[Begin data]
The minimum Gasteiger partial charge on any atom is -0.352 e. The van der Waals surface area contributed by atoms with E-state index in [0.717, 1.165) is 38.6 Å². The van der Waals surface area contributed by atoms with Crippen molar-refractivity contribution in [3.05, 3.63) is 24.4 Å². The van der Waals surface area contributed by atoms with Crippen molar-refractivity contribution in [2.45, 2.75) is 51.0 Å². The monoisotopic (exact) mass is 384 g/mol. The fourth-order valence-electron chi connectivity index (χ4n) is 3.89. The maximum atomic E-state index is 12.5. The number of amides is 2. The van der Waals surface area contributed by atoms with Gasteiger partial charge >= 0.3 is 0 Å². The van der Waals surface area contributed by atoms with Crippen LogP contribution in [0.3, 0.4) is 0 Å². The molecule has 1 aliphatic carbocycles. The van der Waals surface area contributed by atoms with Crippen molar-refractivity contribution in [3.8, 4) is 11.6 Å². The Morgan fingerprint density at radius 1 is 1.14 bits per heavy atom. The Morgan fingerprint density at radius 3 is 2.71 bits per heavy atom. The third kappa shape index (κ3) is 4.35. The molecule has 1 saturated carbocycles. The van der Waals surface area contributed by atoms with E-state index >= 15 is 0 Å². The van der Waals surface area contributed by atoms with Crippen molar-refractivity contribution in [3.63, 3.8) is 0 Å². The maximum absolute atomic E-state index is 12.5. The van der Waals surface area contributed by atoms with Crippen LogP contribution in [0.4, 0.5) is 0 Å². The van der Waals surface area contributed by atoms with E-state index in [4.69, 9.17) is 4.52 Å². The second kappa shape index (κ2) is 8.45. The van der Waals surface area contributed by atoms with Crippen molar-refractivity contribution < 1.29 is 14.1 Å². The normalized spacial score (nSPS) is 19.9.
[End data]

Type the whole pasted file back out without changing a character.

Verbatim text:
The minimum Gasteiger partial charge on any atom is -0.352 e. The van der Waals surface area contributed by atoms with E-state index in [0.717, 1.165) is 38.6 Å². The van der Waals surface area contributed by atoms with Crippen molar-refractivity contribution in [3.05, 3.63) is 24.4 Å². The van der Waals surface area contributed by atoms with Crippen molar-refractivity contribution in [2.45, 2.75) is 51.0 Å². The monoisotopic (exact) mass is 384 g/mol. The fourth-order valence-electron chi connectivity index (χ4n) is 3.89. The maximum atomic E-state index is 12.5. The number of amides is 2. The van der Waals surface area contributed by atoms with Gasteiger partial charge >= 0.3 is 0 Å². The van der Waals surface area contributed by atoms with Crippen LogP contribution in [0.3, 0.4) is 0 Å². The molecule has 1 aliphatic carbocycles. The van der Waals surface area contributed by atoms with Crippen molar-refractivity contribution in [3.8, 4) is 11.6 Å². The Morgan fingerprint density at radius 1 is 1.14 bits per heavy atom. The Morgan fingerprint density at radius 3 is 2.71 bits per heavy atom. The third kappa shape index (κ3) is 4.35. The molecule has 1 saturated carbocycles. The van der Waals surface area contributed by atoms with E-state index >= 15 is 0 Å². The van der Waals surface area contributed by atoms with Crippen molar-refractivity contribution in [3.63, 3.8) is 0 Å². The maximum absolute atomic E-state index is 12.5. The van der Waals surface area contributed by atoms with Crippen LogP contribution in [0.4, 0.5) is 0 Å². The van der Waals surface area contributed by atoms with E-state index in [4.69, 9.17) is 4.52 Å². The second kappa shape index (κ2) is 8.45. The van der Waals surface area contributed by atoms with Crippen molar-refractivity contribution < 1.29 is 14.1 Å². The normalized spacial score (nSPS) is 19.9.